Abstract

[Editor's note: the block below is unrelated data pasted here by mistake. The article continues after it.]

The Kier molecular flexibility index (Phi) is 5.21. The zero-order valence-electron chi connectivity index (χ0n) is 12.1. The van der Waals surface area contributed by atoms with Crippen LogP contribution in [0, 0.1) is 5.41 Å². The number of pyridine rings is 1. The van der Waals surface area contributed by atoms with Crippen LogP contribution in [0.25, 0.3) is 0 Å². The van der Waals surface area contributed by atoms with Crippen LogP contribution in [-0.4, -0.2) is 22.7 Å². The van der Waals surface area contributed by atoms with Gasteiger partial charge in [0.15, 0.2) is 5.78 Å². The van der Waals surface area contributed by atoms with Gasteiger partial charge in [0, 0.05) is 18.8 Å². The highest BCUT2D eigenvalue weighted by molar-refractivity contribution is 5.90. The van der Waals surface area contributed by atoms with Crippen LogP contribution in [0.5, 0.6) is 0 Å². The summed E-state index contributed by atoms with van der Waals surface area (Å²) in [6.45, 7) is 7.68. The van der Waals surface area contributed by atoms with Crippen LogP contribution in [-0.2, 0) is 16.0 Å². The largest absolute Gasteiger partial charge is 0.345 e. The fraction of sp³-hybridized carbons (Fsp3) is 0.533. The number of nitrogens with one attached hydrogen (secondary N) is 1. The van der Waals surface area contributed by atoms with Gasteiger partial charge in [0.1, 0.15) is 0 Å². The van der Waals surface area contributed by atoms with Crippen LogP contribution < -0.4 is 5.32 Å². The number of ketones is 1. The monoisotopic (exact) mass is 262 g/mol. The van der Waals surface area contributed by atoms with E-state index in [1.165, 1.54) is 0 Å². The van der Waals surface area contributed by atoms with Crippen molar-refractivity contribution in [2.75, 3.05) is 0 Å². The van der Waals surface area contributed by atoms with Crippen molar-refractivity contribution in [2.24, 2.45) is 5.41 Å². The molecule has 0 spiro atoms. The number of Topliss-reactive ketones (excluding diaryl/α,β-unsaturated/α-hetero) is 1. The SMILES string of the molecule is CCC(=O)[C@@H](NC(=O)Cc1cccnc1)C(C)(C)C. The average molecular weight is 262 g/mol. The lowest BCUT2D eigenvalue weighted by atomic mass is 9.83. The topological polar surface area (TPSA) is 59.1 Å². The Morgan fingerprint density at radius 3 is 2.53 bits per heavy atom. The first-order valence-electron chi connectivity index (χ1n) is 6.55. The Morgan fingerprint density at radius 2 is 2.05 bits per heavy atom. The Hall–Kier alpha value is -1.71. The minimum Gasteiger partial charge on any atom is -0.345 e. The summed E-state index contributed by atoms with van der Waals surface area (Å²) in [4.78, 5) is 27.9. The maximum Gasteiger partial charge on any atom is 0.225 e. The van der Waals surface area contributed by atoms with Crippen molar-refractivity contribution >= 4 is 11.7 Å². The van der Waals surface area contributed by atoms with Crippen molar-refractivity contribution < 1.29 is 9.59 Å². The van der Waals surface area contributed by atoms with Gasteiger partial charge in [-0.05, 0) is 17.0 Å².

Long-term survival of microorganisms has been demonstrated by prokaryotes cultured from ancient halite, but previous results are controversial. Three genera of non-spore-forming halophilic Archaea were cultured from 22–34 k.y. old subsurface halite from Death Valley, California. Primary, brine-filled inclusions in this halite contained prokaryotic organisms in miniaturized starvation-survival forms and dead cells of the algal genus Dunaliella. The energy needed for protracted survival of halophilic Archaea, including repair of damaged DNA, may have been provided by glycerol and other carbon molecules leaked from Dunaliella cells. These results provide further evidence that fluid inclusions in halite are a favorable refuge for long-term survival of microorganisms, and indicate that the original depositional environment influences the distribution and viability of prokaryotes.

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